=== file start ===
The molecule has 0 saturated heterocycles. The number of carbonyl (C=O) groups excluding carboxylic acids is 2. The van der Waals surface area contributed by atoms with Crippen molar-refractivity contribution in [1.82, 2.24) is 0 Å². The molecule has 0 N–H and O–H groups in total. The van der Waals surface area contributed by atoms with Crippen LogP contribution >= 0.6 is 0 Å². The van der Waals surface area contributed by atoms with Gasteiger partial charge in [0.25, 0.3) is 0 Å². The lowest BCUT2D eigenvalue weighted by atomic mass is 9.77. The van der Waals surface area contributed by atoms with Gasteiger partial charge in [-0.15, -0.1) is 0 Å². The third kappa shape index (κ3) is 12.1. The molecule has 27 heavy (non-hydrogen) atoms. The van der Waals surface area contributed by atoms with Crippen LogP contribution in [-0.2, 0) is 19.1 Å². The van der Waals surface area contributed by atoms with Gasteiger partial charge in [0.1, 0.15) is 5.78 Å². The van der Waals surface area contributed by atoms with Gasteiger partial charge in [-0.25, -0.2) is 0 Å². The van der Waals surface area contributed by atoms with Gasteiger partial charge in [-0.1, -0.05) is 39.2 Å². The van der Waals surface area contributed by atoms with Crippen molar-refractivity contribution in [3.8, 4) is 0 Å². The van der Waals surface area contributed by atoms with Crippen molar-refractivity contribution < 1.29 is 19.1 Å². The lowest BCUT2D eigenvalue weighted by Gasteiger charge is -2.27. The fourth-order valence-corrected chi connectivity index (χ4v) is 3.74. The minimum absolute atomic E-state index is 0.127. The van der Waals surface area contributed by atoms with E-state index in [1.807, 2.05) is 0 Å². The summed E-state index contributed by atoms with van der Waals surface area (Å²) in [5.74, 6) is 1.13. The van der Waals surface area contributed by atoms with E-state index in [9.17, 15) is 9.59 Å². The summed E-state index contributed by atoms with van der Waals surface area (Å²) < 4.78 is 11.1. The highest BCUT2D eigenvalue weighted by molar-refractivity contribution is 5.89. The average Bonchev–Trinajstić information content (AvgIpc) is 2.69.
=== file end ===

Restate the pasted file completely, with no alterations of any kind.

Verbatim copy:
The molecule has 0 saturated heterocycles. The number of carbonyl (C=O) groups excluding carboxylic acids is 2. The van der Waals surface area contributed by atoms with Crippen molar-refractivity contribution in [1.82, 2.24) is 0 Å². The molecule has 0 N–H and O–H groups in total. The van der Waals surface area contributed by atoms with Crippen LogP contribution >= 0.6 is 0 Å². The van der Waals surface area contributed by atoms with Gasteiger partial charge in [0.25, 0.3) is 0 Å². The lowest BCUT2D eigenvalue weighted by atomic mass is 9.77. The van der Waals surface area contributed by atoms with Gasteiger partial charge in [-0.15, -0.1) is 0 Å². The third kappa shape index (κ3) is 12.1. The molecule has 27 heavy (non-hydrogen) atoms. The van der Waals surface area contributed by atoms with Crippen LogP contribution in [-0.2, 0) is 19.1 Å². The van der Waals surface area contributed by atoms with Gasteiger partial charge in [0.1, 0.15) is 5.78 Å². The van der Waals surface area contributed by atoms with Gasteiger partial charge in [-0.25, -0.2) is 0 Å². The van der Waals surface area contributed by atoms with Gasteiger partial charge in [-0.1, -0.05) is 39.2 Å². The van der Waals surface area contributed by atoms with Crippen molar-refractivity contribution in [3.8, 4) is 0 Å². The van der Waals surface area contributed by atoms with Crippen molar-refractivity contribution < 1.29 is 19.1 Å². The lowest BCUT2D eigenvalue weighted by Gasteiger charge is -2.27. The fourth-order valence-corrected chi connectivity index (χ4v) is 3.74. The minimum absolute atomic E-state index is 0.127. The van der Waals surface area contributed by atoms with E-state index in [1.807, 2.05) is 0 Å². The summed E-state index contributed by atoms with van der Waals surface area (Å²) in [5.74, 6) is 1.13. The van der Waals surface area contributed by atoms with E-state index in [9.17, 15) is 9.59 Å². The summed E-state index contributed by atoms with van der Waals surface area (Å²) < 4.78 is 11.1. The highest BCUT2D eigenvalue weighted by molar-refractivity contribution is 5.89. The average Bonchev–Trinajstić information content (AvgIpc) is 2.69.